Varadkar says there is no indication the tech giants will close Irish offices

Leo Varadkar said the government has asked IDA Ireland and Enterprise Ireland to step up their engagement with major tech employers in Ireland.

Tánaiste Leo Varadkar, TD, said there was no indication that big tech companies were planning to shut down their Irish operations altogether.

Varadkar released the statement after a meeting with IDA Ireland and Enterprise Ireland. This follows recent massive job cuts at Twitter and Bandaged.

The Tánaiste and Minister for Enterprise, Trade and Employment said the meeting followed “a series of direct contacts” between his office and the agencies with the companies involved.

“My main concern is with the staff and their families who will be affected by downsizing at some of the technology companies operating in Ireland,” Varadkar said. “We will assist all affected employees in their search for alternative employment or other opportunities.”

In Ireland, employers proposing collective redundancies must first consult with employee representatives. Companies are also required to inform the government in advance. However, neither Twitter nor Stripe informed the Enterprise Department of their plans to cut staff.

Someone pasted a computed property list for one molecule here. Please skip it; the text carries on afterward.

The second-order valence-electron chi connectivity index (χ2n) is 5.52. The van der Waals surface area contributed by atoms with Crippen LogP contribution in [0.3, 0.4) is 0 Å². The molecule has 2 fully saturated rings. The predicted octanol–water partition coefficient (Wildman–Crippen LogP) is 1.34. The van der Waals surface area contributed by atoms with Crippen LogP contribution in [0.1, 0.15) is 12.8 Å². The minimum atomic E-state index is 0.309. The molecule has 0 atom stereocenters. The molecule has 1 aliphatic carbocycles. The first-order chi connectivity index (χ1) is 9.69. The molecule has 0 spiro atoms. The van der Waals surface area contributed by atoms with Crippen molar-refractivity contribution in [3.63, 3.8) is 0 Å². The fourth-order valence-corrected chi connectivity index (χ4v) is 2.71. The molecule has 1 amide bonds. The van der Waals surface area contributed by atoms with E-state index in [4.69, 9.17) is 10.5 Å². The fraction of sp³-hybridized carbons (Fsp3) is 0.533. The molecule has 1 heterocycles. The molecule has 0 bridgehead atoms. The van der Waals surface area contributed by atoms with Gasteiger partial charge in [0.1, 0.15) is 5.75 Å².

“There are well-established statutory processes to protect employees, and we are confident that all national employment rights requirements for consultation and notification of redundancies will be met once decisions on any job cuts are made. will be taken,” Varadkar said.

Employers must also have a genuine business reason to terminate employees and must use fair and reasonable selection criteria in deciding who to terminate. The penalty for not following this procedure can be up to €250,000 and can also result in prosecution for unfair dismissal.

Irish weather reported last week, Stripe has entered into a 30-day consultation period with its Irish staff.

There are growing fears that Meta, the parent company of Facebook, Instagram and WhatsApp, is also plan a big discount in its global workforce.

Around 3,000 people are employed by Meta in Ireland, across its European headquarters in Dublin, its Reality Labs team in Cork and its data center in Clonee, Co Meath.

It comes amid a wider wave of layoffs in the tech sector. Job losses at Stripe and Twitter follow staff cuts at Instantaneous, Patreon and Intercomamong others. Intel also confirmed that it was considering cutting jobs amid continued declines in global PC sales.

Despite funding cuts affecting the tech sector in Ireland, Varadkar said the country was close to full employment and there was “high demand” for tech, marketing and other skills across all sectors.

“There is a strong pipeline of new investment from overseas and in Ireland across a range of sectors, including technology and beyond, and we expect many positive announcements in the months ahead” , he added.

“We have ongoing engagement with major tech employers through IDA and Enterprise Ireland, and the government has asked the agencies to step up that engagement.”

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Leo Varadkar at the RDS in Dublin in 2018. Image: Eóin Noonan/MoneyConf via Flickr (CC by 2.0)

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